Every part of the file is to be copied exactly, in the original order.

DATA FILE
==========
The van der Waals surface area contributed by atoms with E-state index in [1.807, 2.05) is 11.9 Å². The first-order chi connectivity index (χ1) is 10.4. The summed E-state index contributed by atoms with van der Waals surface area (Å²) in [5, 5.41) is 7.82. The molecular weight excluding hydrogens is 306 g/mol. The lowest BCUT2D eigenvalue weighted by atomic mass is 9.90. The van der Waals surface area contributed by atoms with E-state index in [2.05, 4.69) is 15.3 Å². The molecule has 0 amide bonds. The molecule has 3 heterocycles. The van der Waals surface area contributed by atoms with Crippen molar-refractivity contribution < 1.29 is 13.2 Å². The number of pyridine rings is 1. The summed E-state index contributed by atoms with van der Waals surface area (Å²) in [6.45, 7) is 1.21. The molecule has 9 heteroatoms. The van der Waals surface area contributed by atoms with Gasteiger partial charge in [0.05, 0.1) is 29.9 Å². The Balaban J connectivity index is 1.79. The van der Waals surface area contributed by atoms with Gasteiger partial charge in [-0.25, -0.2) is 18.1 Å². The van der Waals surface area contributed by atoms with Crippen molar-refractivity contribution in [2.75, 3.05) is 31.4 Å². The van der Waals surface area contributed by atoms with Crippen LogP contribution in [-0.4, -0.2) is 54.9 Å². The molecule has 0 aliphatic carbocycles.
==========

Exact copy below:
The van der Waals surface area contributed by atoms with E-state index in [1.807, 2.05) is 11.9 Å². The first-order chi connectivity index (χ1) is 10.4. The summed E-state index contributed by atoms with van der Waals surface area (Å²) in [5, 5.41) is 7.82. The molecular weight excluding hydrogens is 306 g/mol. The lowest BCUT2D eigenvalue weighted by atomic mass is 9.90. The van der Waals surface area contributed by atoms with E-state index in [2.05, 4.69) is 15.3 Å². The molecule has 0 amide bonds. The molecule has 3 heterocycles. The van der Waals surface area contributed by atoms with Crippen molar-refractivity contribution < 1.29 is 13.2 Å². The number of pyridine rings is 1. The summed E-state index contributed by atoms with van der Waals surface area (Å²) in [6.45, 7) is 1.21. The molecule has 9 heteroatoms. The van der Waals surface area contributed by atoms with Gasteiger partial charge in [0.05, 0.1) is 29.9 Å². The Balaban J connectivity index is 1.79. The van der Waals surface area contributed by atoms with Gasteiger partial charge in [-0.25, -0.2) is 18.1 Å². The van der Waals surface area contributed by atoms with Crippen molar-refractivity contribution in [2.75, 3.05) is 31.4 Å². The van der Waals surface area contributed by atoms with Crippen LogP contribution in [-0.4, -0.2) is 54.9 Å². The molecule has 0 aliphatic carbocycles.